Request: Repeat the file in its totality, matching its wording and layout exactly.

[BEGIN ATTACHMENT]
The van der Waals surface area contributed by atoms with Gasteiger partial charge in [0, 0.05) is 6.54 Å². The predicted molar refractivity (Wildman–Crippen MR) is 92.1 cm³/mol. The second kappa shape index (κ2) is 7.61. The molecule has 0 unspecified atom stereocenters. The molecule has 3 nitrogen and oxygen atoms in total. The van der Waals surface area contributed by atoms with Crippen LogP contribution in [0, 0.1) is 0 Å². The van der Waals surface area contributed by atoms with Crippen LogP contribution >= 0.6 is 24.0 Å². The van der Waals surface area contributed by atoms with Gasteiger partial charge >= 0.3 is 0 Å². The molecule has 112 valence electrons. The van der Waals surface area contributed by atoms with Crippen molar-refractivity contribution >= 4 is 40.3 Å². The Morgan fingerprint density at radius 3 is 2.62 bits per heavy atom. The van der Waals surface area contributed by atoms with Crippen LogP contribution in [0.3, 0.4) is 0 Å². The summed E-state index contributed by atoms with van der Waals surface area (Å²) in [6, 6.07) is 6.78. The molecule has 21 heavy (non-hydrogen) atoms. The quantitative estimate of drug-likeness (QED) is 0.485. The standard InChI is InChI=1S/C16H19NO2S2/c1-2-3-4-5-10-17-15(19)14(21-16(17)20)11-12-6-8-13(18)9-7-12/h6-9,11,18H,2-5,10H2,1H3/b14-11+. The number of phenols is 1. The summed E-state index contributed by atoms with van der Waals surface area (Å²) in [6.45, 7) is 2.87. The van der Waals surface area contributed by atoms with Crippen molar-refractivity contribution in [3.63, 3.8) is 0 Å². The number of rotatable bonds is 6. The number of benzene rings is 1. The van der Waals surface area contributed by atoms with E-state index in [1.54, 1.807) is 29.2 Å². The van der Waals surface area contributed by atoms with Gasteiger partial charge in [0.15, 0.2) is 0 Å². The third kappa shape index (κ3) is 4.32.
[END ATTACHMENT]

The van der Waals surface area contributed by atoms with Gasteiger partial charge in [0, 0.05) is 6.54 Å². The predicted molar refractivity (Wildman–Crippen MR) is 92.1 cm³/mol. The second kappa shape index (κ2) is 7.61. The molecule has 0 unspecified atom stereocenters. The molecule has 3 nitrogen and oxygen atoms in total. The van der Waals surface area contributed by atoms with Crippen LogP contribution in [0, 0.1) is 0 Å². The van der Waals surface area contributed by atoms with Crippen LogP contribution >= 0.6 is 24.0 Å². The van der Waals surface area contributed by atoms with Gasteiger partial charge >= 0.3 is 0 Å². The molecule has 112 valence electrons. The van der Waals surface area contributed by atoms with Crippen molar-refractivity contribution >= 4 is 40.3 Å². The Morgan fingerprint density at radius 3 is 2.62 bits per heavy atom. The van der Waals surface area contributed by atoms with Crippen LogP contribution in [0.3, 0.4) is 0 Å². The summed E-state index contributed by atoms with van der Waals surface area (Å²) in [6, 6.07) is 6.78. The molecule has 21 heavy (non-hydrogen) atoms. The quantitative estimate of drug-likeness (QED) is 0.485. The standard InChI is InChI=1S/C16H19NO2S2/c1-2-3-4-5-10-17-15(19)14(21-16(17)20)11-12-6-8-13(18)9-7-12/h6-9,11,18H,2-5,10H2,1H3/b14-11+. The number of phenols is 1. The summed E-state index contributed by atoms with van der Waals surface area (Å²) in [6.45, 7) is 2.87. The van der Waals surface area contributed by atoms with Crippen molar-refractivity contribution in [3.63, 3.8) is 0 Å². The number of rotatable bonds is 6. The number of benzene rings is 1. The van der Waals surface area contributed by atoms with E-state index in [1.54, 1.807) is 29.2 Å². The van der Waals surface area contributed by atoms with Gasteiger partial charge in [0.15, 0.2) is 0 Å². The third kappa shape index (κ3) is 4.32.